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Is there a way to make a pc look like a USB drive to a device that reads content from a USB drive?
Is it possible to use a PC as a external drive via USB?

How can I put my computer's USB into device mode and serve as a disk-on-key for fast file transfer between computers without a special cable? I tried Ethernet but the maximum I get is 8 MB/s.

I know this is possible because I have an embedded Linux device that can switch from device to host mode and back easily, but it's ARM and I believe its switching program won't work on x86 architecture.

I have Mac OS X 10.7 / Ubuntu Natty / Windows 7 available on the PC, I don't care which platform this will be on.

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marked as duplicate by Ƭᴇcʜιᴇ007, bwDraco, random Sep 23 '11 at 14:19

This question has been asked before and already has an answer. If those answers do not fully address your question, please ask a new question.

Use gigabit ethernet. If you insist on using the slower USB3, then you will need one of those special cables ( that's why they make them ). – psusi Aug 15 '11 at 15:15
@psusi: I use 100 MBps ethernet, at least thats what both ends say, but all I get is 8 MBps. – Dani Aug 15 '11 at 16:07
umm... yea.. that's why I said you should switch to gigabit ethernet. Also note the difference between Mbps ( megabits per second ) and MB/s ( megabytes per second ). – psusi Aug 15 '11 at 17:22
@psusi, Gigabit Ethernet: 1 Gbit/s, USB 3.0: 5 Gbit/s. USB 3 is definitely not slower than GB Ethernet. USB 2 or 1 is, though. – Ethan Reesor Sep 24 '13 at 3:17

It's possible when your actual hardware supports it. PC host controllers don't. The USB chips used in typical embedded ARM/Linux devices do. Now, that immediately explains why the switching program can't work: it sends a specific command to specific hardware. Even if you could hack the software to send the command to your PC USB controller, it still wouldn't understand it. (Oh, and there's the part about it being compiled for ARM not x86)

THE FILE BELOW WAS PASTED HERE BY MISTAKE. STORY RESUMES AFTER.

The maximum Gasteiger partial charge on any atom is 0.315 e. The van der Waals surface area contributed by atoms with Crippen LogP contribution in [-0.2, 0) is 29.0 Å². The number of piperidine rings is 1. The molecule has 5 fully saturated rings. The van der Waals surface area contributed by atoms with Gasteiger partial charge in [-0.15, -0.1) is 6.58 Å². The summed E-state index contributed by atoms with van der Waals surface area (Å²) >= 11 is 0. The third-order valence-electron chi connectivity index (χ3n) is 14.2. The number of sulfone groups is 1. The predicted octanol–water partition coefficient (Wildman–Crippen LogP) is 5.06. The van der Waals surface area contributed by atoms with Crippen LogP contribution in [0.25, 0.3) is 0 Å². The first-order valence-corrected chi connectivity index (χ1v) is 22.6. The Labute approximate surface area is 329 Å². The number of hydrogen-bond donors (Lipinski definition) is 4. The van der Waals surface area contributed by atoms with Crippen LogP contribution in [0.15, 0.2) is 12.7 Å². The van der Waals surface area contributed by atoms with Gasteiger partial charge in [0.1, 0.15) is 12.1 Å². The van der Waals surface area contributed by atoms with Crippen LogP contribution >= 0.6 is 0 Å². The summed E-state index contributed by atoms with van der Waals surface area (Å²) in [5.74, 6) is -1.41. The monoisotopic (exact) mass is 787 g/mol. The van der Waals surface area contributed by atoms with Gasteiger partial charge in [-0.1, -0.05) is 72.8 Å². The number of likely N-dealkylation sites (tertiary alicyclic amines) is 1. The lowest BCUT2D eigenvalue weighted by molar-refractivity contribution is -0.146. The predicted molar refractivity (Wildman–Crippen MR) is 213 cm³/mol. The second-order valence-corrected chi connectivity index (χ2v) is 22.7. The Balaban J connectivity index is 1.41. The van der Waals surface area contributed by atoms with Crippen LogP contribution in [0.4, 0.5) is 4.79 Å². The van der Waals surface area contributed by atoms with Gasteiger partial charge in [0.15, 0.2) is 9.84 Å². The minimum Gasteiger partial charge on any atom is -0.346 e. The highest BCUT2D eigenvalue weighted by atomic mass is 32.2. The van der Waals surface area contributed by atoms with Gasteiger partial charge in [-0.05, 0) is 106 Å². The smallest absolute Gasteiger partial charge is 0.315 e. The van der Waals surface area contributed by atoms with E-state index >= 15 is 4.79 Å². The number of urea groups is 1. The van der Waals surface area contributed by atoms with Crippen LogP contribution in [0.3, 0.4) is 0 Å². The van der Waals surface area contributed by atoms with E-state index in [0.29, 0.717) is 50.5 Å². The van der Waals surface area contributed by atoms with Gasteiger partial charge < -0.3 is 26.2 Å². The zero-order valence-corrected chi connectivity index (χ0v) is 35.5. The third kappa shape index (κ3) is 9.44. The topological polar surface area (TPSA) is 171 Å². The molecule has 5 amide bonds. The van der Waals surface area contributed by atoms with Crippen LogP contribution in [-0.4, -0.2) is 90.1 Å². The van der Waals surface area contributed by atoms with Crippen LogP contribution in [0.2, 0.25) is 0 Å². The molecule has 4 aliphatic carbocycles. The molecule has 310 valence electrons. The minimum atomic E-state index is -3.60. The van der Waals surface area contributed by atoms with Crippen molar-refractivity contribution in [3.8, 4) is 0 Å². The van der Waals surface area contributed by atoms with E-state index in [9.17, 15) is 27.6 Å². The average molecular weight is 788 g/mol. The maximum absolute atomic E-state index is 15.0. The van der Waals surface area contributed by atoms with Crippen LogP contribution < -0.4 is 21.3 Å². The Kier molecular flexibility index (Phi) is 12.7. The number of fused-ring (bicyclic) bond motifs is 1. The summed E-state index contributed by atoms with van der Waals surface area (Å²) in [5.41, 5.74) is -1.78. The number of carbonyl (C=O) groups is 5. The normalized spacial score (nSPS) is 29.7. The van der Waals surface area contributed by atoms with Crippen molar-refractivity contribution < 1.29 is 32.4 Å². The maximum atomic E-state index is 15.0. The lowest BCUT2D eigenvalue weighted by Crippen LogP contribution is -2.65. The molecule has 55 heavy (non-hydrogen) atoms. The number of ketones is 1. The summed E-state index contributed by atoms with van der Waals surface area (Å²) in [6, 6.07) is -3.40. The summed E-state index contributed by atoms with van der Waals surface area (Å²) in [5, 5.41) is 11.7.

I've actually written bootloader code for an embedded ARM device with such a USB chip. Those USB chips are fairly independent; how did you think they do 480 Mbps on a 200 Mhz CPU?

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Is there any chance my controller does support it? how can I check it? – Dani Aug 15 '11 at 14:20
about the cpu/usb thing, its not a problem. a CPU is usually 32 bit even on embedded so 32 bit * 200 Mhz = 6.4 Gbps which leaves a lot of idle time if you output at 480 Mbps. – Dani Aug 15 '11 at 14:42
@Dani: That's part of the USB smarts. The CPU may be 32 bits, but USB is serial (the S in USB). That means it sends one bit at a time, 480 million times per second. You can't have the CPU toggle the USB data line 480 million times per second. Instead, the CPU sends several thousand bits at a time to the USB controller, which then sends them bit-by-bit. – MSalters Aug 15 '11 at 14:45
@Dani there is zero chance that a desktop PC usb controller supports it. It also requires a different socket since the host and device use different sockets. – psusi Aug 15 '11 at 15:17
@psusi: I have a hard disk reader which uses type A connector and is device mode. – Dani Aug 15 '11 at 16:05

You could get one of these. Need to write your own drivers, though.

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